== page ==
NEWARK, N.J. - For the past 45 years, Herb Turetzky has had the best seat in the house to watch the Nets play basketball.
It was front row, center court. between the benches, every night.
Turetzky, the team's official scorer, has seen the Nets' glory days of Julius Erving and the ABA in the opening decade mostly on Long Island, to the team's sometimes laughable struggles in the NBA over the last 35 years in New Jersey, whether it be Piscataway, East Rutherford or the team's current home at the Prudential Center in Newark.
The New Jersey chapter will end for all practical purposes Monday night against the Philadelphia 76ers. It will be the Nets' final home game before a move next season to Brooklyn and the new Barclays Center.
The official close to the season will be on Thursday night in Toronto, and of course it will cap a fifth straight non-playoff season.
''If there is one word that describes this team's time in New Jersey, it's misfortune,'' said Turetzky, who will work his 1,177 consecutive home game on Monday. ''Every time we seemed to be building something to get up to respectability, some crisis came up.''
The problems ranged from money, to drugs, an automobile-related death and injuries that would knock the Nets off track for extended periods that sometimes lasted close to decade.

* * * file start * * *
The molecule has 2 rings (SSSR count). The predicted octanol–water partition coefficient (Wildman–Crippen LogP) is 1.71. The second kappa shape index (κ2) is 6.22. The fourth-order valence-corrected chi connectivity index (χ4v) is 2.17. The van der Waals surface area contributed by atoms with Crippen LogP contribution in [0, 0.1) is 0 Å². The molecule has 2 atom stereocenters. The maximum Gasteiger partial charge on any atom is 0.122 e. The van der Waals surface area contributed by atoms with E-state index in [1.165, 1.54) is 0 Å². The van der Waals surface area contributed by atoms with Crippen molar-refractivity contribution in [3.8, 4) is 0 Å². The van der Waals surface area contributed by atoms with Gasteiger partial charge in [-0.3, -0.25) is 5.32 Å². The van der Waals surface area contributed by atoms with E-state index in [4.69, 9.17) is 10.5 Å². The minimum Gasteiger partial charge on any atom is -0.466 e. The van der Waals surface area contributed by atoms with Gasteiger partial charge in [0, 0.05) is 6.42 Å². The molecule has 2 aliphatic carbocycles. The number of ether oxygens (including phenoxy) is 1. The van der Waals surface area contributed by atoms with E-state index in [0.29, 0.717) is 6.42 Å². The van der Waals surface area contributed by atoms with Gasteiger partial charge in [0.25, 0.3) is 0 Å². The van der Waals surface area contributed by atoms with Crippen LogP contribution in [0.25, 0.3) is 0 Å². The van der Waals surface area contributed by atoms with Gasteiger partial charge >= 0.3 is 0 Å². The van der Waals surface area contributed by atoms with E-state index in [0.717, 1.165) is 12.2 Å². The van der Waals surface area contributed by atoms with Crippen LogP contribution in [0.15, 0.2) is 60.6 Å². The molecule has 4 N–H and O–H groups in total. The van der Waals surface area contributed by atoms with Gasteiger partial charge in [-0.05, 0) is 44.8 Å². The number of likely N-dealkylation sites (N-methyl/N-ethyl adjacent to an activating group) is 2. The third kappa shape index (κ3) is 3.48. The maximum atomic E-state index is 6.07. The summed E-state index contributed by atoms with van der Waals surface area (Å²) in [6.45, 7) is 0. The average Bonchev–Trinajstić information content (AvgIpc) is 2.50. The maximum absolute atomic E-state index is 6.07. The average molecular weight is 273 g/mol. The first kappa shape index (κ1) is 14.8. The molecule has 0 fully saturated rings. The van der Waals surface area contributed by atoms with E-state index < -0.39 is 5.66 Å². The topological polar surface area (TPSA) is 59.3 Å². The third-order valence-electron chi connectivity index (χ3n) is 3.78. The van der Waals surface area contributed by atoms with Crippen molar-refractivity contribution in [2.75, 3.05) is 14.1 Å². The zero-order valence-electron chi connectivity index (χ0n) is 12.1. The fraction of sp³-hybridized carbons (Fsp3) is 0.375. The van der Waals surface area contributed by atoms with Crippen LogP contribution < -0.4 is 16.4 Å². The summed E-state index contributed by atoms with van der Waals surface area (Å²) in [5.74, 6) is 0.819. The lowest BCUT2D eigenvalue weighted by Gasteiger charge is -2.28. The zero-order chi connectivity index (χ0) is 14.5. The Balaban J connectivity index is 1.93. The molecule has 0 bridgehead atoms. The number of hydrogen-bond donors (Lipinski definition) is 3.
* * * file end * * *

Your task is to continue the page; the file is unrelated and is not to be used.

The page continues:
''It's hard to believe that basketball won't be in New Jersey anymore,'' said former Nets and current Pistons coach Lawrence Frank, who grew up in Teaneck, where the franchise played its first season in 1967-68 as the Americans of the ABA before a move to Long Island the following season. ''Having grown up there and coached there, obviously there's a lot of deep-seated feelings. To me, there was a little bit of separation when the team went to Newark, but the fact they'll no longer be playing in New Jersey - it's going to be sad.''
If there was a glory time for the Nets in New Jersey, it was 10 years ago when Jason Kidd jumped on board and turned a team accustomed to failure into one which made the NBA Finals in 2002 and 2003. The second team, which won 10 straight postseason games, also featured Kenyon Martin, Richard Jefferson and Kerry Kittles, had a legitimate shot at a title, losing the finals to the Spurs in six games. The final loss came in a game in San Antonio where it blew a nine-point, fourth-quarter lead with the series on the verge of returning to the Meadowlands for a deciding game.
After the second loss in the Finals, Kidd got fed up with Byron Scott and the coach was fired halfway through the following season. The Nets made a couple of playoffs runs, but Kidd's knee problems never allowed the Nets to get back to championship round. The point guard was traded to Dallas in 2008, and won a title last season.
The Nets have gone downhill since, but that's the story of this franchise.
It has been close to putting things together, but something always happened.
It started the first year in the NBA. Facing a fee to join the league after the NBA-ABA merger and an unexpected $4.8 million indemnity due to the Knicks, then cash-strapped owner Roy Boe was forced to sell Erving's contract to the 76ers. Without Dr. J, the Nets first eight or so years in the league were embarrassing.